She reiterated that she had declined the interview of 20 March as most of the questions were unrelated to its overt purpose, expressing her belief that the news item broadcast on 21 March was "spiteful". She also repeated that she had not been told of the contents of the interview before it was broadcast and was thus denied an opportunity to reply. She asked if it was satisfactory to broadcast a news item "simply because it was a quote".
 Mrs Claridge said that she would rather be remembered as an "honest competitor" than a "liar".
The Authority’s Determination
 Neither the broadcaster nor the complainant have nominated a broadcasting standard under which to assess the complaint about the broadcast of a news item on Blue Skies FM at 6.30am, 7.30am, 8.30am and midday on 21 March 2003. The complainant has suggested that action for defamation is a possibility. Defamation is not a broadcasting standards issue, and, therefore, it is not within the Authority’s jurisdiction to determine matters concerning alleged defamation.
 While the complainant questions the accuracy of the comment, and suggests that the item was unbalanced, the Authority considers that the focus of Mrs Claridge’s complaint was the point that she had not been treated fairly. Moreover, the Authority is not in a position to rule on such details as, for example, the number of bands at last year’s New Year’s Eve party in Clyde, or the age limit imposed.
 Accordingly, the Authority has assessed the complaint under Principle 5 of the Radio Code of Broadcasting Practice which reads:
In programmes and their presentation, broadcasters are required to deal justly and fairly with any person taking part or referred to.
 With regard to the broadcasting standard requirement for fairness, the Authority points out that it requires more than being given the opportunity to take part in a broadcast. It also acknowledges that no one is required to respond or to participate in a broadcast or, indeed, to answer the media’s questions. Declining to participate, however, does not absolve the broadcaster from the obligation to use its best endeavours to refer to or deal with the person fairly.
 The news item complained about reported the comments from the Chair of the Clyde/Manuherekia Promotions Group in which he spoke about the complainant, described as the Chairperson of the Alexandra Districts Promotion Group, and said among other matters that she had "been spouting straight out lies about the Clyde party".
 The news item did not include Mrs Claridge’s response, nor did it report whether she had been made aware of the comments and whether she had been invited to respond and, if so, had declined to comment. Accordingly, the Authority concludes the broadcast did not refer to or deal with Mrs Claridge justly and fairly and, consequently, was in breach of Principle 5 of the Radio Code.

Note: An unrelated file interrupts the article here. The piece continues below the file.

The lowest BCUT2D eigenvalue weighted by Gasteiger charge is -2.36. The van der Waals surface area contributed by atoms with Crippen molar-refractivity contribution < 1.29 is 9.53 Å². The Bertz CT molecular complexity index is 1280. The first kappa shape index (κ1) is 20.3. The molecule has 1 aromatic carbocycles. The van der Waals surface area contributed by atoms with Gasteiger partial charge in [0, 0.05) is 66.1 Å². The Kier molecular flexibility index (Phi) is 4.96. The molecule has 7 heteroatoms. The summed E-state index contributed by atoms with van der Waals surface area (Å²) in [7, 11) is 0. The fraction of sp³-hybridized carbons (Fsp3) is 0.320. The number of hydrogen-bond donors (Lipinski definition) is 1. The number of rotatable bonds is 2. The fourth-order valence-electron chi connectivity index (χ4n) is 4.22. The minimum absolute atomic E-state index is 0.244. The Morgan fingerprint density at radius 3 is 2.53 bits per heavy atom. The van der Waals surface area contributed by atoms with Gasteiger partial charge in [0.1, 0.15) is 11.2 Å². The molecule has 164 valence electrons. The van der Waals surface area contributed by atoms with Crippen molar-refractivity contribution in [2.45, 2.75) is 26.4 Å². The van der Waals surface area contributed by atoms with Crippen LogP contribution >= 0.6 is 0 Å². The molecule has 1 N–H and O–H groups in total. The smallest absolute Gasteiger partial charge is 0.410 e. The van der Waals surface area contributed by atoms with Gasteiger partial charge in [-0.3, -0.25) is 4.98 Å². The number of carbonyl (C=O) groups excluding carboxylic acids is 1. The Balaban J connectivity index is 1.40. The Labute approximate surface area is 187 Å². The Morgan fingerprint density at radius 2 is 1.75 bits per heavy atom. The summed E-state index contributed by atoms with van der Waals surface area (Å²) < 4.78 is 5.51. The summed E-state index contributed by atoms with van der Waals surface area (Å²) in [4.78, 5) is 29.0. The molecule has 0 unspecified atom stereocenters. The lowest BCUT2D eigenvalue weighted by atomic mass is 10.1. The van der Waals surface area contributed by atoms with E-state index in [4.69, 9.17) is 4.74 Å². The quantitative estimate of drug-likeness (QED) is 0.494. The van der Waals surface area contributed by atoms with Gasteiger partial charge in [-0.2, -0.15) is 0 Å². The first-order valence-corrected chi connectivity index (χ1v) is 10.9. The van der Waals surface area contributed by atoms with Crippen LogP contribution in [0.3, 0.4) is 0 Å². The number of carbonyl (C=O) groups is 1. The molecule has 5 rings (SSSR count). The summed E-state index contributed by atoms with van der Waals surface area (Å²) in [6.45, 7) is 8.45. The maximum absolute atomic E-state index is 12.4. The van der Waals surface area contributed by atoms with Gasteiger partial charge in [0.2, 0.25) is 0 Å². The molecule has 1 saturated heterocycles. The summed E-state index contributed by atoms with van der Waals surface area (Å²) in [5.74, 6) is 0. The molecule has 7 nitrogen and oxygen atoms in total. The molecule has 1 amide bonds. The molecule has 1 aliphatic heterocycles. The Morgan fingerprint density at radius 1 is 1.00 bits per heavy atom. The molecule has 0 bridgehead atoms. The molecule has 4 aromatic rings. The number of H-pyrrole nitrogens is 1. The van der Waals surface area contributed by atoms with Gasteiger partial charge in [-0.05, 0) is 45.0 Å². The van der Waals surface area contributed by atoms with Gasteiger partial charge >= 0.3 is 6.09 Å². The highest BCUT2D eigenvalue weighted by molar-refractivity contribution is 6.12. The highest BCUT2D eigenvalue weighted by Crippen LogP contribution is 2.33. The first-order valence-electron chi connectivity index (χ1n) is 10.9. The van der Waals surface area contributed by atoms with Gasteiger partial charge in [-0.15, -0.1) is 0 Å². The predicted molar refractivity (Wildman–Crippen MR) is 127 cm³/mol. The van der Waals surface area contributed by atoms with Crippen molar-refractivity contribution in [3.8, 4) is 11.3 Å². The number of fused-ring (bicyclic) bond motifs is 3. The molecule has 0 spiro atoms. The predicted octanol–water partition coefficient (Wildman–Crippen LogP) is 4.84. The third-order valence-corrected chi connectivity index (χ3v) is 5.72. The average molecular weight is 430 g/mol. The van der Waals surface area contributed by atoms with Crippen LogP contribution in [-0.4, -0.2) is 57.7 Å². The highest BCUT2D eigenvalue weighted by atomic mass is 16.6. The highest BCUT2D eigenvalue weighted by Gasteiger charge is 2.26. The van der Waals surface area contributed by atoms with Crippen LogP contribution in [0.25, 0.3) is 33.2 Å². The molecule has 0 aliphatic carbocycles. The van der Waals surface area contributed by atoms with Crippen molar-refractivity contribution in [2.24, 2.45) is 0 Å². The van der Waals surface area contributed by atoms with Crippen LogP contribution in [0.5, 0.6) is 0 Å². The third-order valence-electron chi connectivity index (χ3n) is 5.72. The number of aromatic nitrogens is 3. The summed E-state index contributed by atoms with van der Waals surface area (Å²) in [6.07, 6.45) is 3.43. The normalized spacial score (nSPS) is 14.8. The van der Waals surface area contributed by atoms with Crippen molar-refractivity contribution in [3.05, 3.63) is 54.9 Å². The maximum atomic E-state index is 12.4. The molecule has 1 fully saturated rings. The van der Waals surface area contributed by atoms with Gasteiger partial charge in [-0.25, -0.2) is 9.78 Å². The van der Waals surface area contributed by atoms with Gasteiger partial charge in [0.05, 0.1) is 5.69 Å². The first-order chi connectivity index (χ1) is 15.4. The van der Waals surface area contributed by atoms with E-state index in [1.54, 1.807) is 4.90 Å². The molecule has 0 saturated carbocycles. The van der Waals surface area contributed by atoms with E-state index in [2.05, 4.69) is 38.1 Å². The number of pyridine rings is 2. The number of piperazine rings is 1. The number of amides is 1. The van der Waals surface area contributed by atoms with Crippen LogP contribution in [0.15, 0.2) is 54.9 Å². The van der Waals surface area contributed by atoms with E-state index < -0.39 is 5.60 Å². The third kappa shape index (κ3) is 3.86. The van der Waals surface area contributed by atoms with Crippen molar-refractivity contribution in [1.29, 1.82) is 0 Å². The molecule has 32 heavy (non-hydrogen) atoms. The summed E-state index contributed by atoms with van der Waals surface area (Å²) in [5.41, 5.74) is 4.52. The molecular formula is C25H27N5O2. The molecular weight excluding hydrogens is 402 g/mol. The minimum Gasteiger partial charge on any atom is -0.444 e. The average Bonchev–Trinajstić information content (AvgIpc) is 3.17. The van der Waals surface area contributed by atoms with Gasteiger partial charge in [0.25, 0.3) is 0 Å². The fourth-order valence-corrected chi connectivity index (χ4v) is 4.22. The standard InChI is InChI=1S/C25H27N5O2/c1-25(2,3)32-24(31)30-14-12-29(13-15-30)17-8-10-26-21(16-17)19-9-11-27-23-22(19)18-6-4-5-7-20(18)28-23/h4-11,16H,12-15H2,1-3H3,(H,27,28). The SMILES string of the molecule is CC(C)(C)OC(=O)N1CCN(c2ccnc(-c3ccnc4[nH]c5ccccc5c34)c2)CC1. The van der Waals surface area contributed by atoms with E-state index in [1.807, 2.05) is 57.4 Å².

The social objective of regulating broadcasting standards is to guard against broadcasters behaving unfairly, offensively, or otherwise excessively. The Broadcasting Act clearly limits freedom of expression. Section 5 of the New Zealand Bill of Rights Act provides that the right to freedom of expression may be limited by "such reasonable limits which are prescribed by law as can be demonstrably justified in a free and democratic society". For the reasons given in Decision No. 2002-071/072, the Authority is firmly of the opinion that the limits in the Broadcasting Act are reasonable and demonstrably justified in a free and democratic society. The Authority records that it has given full weight to the provisions of the New Zealand Bill of Rights Act 1990 when exercising its powers under the Broadcasting Act on this occasion. For the reasons given in this decision, including the failure to report Mrs Claridge’s response, the Authority considers that the exercise of its powers on this occasion is consistent with the New Zealand Bill of Rights Act. In reaching this conclusion, the Authority has taken into account all the circumstances of the complaint.
For the above reasons, the Authority upholds the complaint that a news item broadcast by Blue Skies FM Ltd at 6.30am, 7.30am, 8.30am and midday on 21 March 2003 breached Principle 5 of the Radio Code of Broadcasting Practice.
 Having upheld a complaint, the Authority may impose orders under ss. 13 and 16 of the Broadcasting Act 1989.
 Taking into account the fact the broadcast complained about focused on a news item about a matter of local concern, and the dispute to which it referred is unlikely to be resolved solely through any order that it may impose upon determining this complaint, the Authority considers that the imposition of an order on this occasion is not appropriate.
Signed for and on behalf of the Authority
19 June 2003
The following correspondence was received and considered by the Authority when it determined this complaint:
- Assorted faxes between Lynley Claridge and Blue Skies FM Ltd in regard to possible
interview with Mrs Claridge – 20 March 2003.
- Lynley Claridge’s Complaint to Blue Skies FM – 21 March 2003
- Various emails between Mrs Claridge and Blue Skies – 21–26 March 2003
- Blue Skies’ Response to Mrs Claridge – undated
- Mrs Claridge’s Referral to the Broadcasting Standards Authority – 28 April 2003
- Blue Skies’ Response to the Authority – 1 May 2003
- Mrs Claridge’s Final Comment – 6 May 2003